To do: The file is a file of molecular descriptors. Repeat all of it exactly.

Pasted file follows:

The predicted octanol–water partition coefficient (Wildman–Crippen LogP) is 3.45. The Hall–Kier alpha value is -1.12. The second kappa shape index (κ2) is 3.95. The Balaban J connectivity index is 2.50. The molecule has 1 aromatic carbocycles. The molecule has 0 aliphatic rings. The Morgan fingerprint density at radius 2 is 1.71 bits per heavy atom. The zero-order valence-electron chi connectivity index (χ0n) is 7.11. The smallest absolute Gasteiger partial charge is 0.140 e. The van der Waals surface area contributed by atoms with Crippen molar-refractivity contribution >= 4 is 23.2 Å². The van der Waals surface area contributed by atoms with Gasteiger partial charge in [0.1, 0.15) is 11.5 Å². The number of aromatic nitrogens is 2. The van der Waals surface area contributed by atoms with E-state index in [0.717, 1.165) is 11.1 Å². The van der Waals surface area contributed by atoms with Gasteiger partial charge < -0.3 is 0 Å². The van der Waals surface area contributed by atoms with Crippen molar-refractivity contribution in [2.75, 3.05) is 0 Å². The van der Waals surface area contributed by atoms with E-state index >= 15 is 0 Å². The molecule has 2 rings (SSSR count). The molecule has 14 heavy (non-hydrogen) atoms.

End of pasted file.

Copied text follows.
The predicted octanol–water partition coefficient (Wildman–Crippen LogP) is 3.45. The Hall–Kier alpha value is -1.12. The second kappa shape index (κ2) is 3.95. The Balaban J connectivity index is 2.50. The molecule has 1 aromatic carbocycles. The molecule has 0 aliphatic rings. The Morgan fingerprint density at radius 2 is 1.71 bits per heavy atom. The zero-order valence-electron chi connectivity index (χ0n) is 7.11. The smallest absolute Gasteiger partial charge is 0.140 e. The van der Waals surface area contributed by atoms with Crippen molar-refractivity contribution >= 4 is 23.2 Å². The van der Waals surface area contributed by atoms with Gasteiger partial charge in [0.1, 0.15) is 11.5 Å². The number of aromatic nitrogens is 2. The van der Waals surface area contributed by atoms with E-state index in [0.717, 1.165) is 11.1 Å². The van der Waals surface area contributed by atoms with Gasteiger partial charge < -0.3 is 0 Å². The van der Waals surface area contributed by atoms with Crippen molar-refractivity contribution in [2.75, 3.05) is 0 Å². The van der Waals surface area contributed by atoms with E-state index >= 15 is 0 Å². The molecule has 2 rings (SSSR count). The molecule has 14 heavy (non-hydrogen) atoms.